It will return something like: fXTALL = 114.182074
Then take the value from that and use the following:
usbsoftrock -x 114.182074 getfreq
usbsoftrock -x 114.182074 setfreq 14.040
By default the program will calculate the Si570 register values locally when setting the frequency. If you specify option -a (advanced firmware) then it will use the set frequency by value command and let the interface calculate the registers. This enables features such as automatic BPF selection and smooth tuning in Fred PE0FKO's firmware.
Additional Support with v15.10:
Now that we have this behind us, let's test the Softrock to tune in a 40 Meter signal. Since we have not yet loaded a true Softrock SDR application program like Quisk, SDR-Shell, or QtRadio, I am going to use a program called HDSDR running on my Windows 7 System. I will use usbsoftrock to control the Softrock Ensemble. I will also take the Softrock audio output and input that into the audio input on my Windows 7 computer. The only thing that matters is the I and Q signals from the Softrock. HDSDR will take the audio input from the Softrock and do its thing!
For my test, I am setting the local oscillator frequency on the softrock to 7.160MHz as follows:
usbsoftrock set freq 7.160
Below is a screen shot of the HDSDR software. Since I do not have control over the Softrock, I manually changed the LO frequency to 7.160 so the spectrum bar would show the same frequency.
The author of Quisk, James Ahlstrom, made some updates not too long ago to improve the installation and configureation of Quisk. It was not very easy in the past but he did a nice job on simplifying the installation and configuration.
To install QUISK, download it from http://pypi.python.org (search for quisk). From what I can tell, the latest version of Quisk is 4.1.78. Then read the documentation and the help.html file for further instructions. Quisk can be installed with distutils, easy_install, or you can just use the tarball. Just unpacking the tarball is best if you plan to add files or modify Quisk. The list of recent changes is in CHANGELOG.txt.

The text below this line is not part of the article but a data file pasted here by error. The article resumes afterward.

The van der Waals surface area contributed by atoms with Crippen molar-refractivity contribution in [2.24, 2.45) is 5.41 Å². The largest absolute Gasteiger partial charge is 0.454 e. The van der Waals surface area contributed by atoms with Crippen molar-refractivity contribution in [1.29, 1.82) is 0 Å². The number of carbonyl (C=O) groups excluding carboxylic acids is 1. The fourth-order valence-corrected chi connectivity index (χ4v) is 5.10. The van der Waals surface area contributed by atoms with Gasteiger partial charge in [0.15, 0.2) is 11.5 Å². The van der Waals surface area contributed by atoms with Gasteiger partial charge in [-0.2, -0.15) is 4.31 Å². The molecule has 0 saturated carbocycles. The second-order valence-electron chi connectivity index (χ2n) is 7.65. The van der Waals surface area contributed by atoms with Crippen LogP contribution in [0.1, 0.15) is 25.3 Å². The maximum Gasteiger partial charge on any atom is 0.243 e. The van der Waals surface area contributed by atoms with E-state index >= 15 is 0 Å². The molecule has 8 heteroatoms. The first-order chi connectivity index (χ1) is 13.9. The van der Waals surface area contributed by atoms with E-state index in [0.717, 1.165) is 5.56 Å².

The latest verions of Quisk allows you to configure the Softrock right in the application. Definitely a step up from the older versions. I'm not going to go through the entire configuration but here is a screen shot of how my Softrock Hardware tab Sound tabs looked.
Click on any image to expand
In my case, the Xtall Freq is 114.258768.
It's also important that you make sure you are using the right sound system. I'm not a big fan of internal sound systems. I have a Dell Optiplex and an Acer Laptop that don't have a normal Line In Jack, just a Mic In and Speaker Out. Not good for the Softrock as you need Stereo inputs line a Line In jack. So I used a USB Sound Card.
But in order for the USB Sound Card to be recognized both by Ubuntu and Quisk is that I had to tell the Alsa Mixer what sound card I was using. So from a Terminal window, I typed: alsamixer and hit enter. The following screen was displayed:
Once selected, I made my settings including changing the PCM Capt setting to Line.
Once that was all completed, and making sure all of my settings in Quisk were correct, I ran the application. I was successful to control the Softrock and heard sound coming from my speakers attached to the USB Sound Card.
Here are some other screen shots of Quisk. The usual graph and waterfall display are available. Quisk was designed without menus and with lots of buttons. Hopefully Quisk looks like a radio and it is obvious how to use it. The red/yellow/blue bars at the bottom of the graph are the band plan. They mark the CW/SSB parts of the band, and show the ARRL additions. The yellow is the data part of the CW segment. The band plan and colors are in the configuration file quisk_conf.py so you can change it.
FT8 on 20 meters
I hope this beginners guide will be helpful to you.